A revised edition of a Canadian classic addresses climate change
A revised edition of Tree: A Life Story, a Canadian classic, returns to address climate change
Do trees get the appreciation they deserve? Sure, there are countless tributes to wandering in forests, innumerable homages to beloved species and millions of recipes devoted to preparing the almost infinite variety of tree fruits. Still, each day of our lives we walk, run, cycle and drive by these amazing exemplars of nature’s complex and enduring power without a second thought. In 2004, three of Canada’s leading nature advocates — Robert Bateman, Wayne Grady and David Suzuki — produced a book that chronicled the six-century life of a single Douglas fir. It was and is an invaluable addition to the shelf, offering a profound perspective on the evolution, interconnectedness and fragility of an entire ecosystem, rooted in a single organism.
Now, a decade-and-a-half later, the book has been updated, revised and reissued. Has so much changed that a revision is required? Yes, though not in the biology of the tree. The changes, some drastic, are in its circumstances. Human-driven climate change is upsetting millennia of evolved conditions. Take forest fires. We have all learned they are invaluable in the health of a forest. But the revisions included in the new edition focus on the rapid and vast increase in forest fires as a result of climate change, and the incalculable and irreversible devastation being wrought. This book is not a “the end is nigh” screed or a polemic for political and ecological action. It is a highly readable, fascinating exploration of a tree, a forest and an ecosystem that leaves the reader informed, inspired and in awe of nature’s complexity. Without the forests that once blanketed the planet, the authors point out that “animal life on Earth would almost certainly still be primarily marine.” We are here because of them. And they are gone because of us.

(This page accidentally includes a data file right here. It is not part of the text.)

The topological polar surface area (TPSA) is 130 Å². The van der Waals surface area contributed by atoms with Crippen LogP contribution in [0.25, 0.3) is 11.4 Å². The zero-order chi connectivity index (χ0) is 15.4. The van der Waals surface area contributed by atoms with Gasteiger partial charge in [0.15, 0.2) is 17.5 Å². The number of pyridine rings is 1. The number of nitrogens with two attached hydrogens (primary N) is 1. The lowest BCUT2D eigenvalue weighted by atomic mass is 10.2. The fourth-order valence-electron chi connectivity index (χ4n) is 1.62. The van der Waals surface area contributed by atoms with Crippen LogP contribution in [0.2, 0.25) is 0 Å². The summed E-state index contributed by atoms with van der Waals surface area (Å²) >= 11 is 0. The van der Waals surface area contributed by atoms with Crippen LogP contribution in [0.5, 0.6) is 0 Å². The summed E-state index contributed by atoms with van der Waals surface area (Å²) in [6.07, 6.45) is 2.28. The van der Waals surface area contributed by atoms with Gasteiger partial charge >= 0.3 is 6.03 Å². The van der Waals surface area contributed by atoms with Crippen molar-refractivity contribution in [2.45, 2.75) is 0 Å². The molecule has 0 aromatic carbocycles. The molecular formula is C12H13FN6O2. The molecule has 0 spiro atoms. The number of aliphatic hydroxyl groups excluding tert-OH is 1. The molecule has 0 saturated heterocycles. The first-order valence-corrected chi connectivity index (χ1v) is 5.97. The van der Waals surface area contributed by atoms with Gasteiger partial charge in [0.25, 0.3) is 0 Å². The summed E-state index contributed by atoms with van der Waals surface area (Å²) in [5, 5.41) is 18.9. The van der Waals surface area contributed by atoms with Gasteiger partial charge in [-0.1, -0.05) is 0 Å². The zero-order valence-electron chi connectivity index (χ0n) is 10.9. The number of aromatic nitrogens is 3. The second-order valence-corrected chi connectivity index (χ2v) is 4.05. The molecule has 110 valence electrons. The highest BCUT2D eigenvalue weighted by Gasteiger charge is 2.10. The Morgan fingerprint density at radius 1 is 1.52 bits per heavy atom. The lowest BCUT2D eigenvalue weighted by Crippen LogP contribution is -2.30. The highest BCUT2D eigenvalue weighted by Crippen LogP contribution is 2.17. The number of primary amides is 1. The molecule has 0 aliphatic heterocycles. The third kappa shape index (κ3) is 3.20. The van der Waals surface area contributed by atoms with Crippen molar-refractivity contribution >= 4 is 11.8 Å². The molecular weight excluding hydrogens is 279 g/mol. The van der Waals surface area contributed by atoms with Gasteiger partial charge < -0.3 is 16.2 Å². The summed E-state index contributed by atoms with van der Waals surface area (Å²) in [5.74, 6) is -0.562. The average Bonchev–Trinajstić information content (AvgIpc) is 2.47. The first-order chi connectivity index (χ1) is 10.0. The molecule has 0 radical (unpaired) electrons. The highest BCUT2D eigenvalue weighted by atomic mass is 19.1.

When we first meet our Douglas fir (Pseudotsuga menziesii) in the early pages of the book, it is still a seed, lying in sunshine in a protected and fertile dry run-off bed. It is the year 1300 or thereabouts: in North America, the Aztec Empire is beginning to build its gleaming capital city far to the south where Mexico City is today; north of the Rio Grande, there are maybe 12 million humans total. In the Pacific Northwest, the Coast Salish people are living in hundreds of “small clan-villages of perhaps 300 people spread throughout the region.” This is a people who work in harmony with the land. They see and feel their connectedness.
This book is about connections. The authors guide us (supported by Bateman’s illustrations) through the interwoven fabric of evolving life, introducing us to cosmology, evolution and species from lichens, ants, salamanders and ravens to cougars and much more, highlighting the roles each play in an impossibly complex system. There are fascinating digressions on early Greek naturalists, fluid flows in vascular plants, fungi’s essential role in forest health, photosynthesis, the Gutenberg press, the prehistoric nature of ferns, and even how salmon support Douglas fir forests, just as they are supported by them. It is a breathtakingly broad survey in a compact narrative that despite its peregrinations loses sight of neither the forest nor the tree. And it is a pleasure to read.
As highlighted in the newly revised edition, the backdrop to this drama is anthropogenic destruction, accelerating even as the dangers to the global ecology are being ignored by industry, governments and citizens alike. The time available to prevent utter global catastrophe is shrinking fast, and countless species are at risk, including humans. This remarkable book elucidates and celebrates the awesomeness of nature for a new generation. In doing so, this revised edition should inspire a new cohort to come to the defence of our one-and-only home.
Tree: A Life Story By Wayne Grady and David Suzuki Art by Robert Bateman Revised edition, Greystone Press, 2018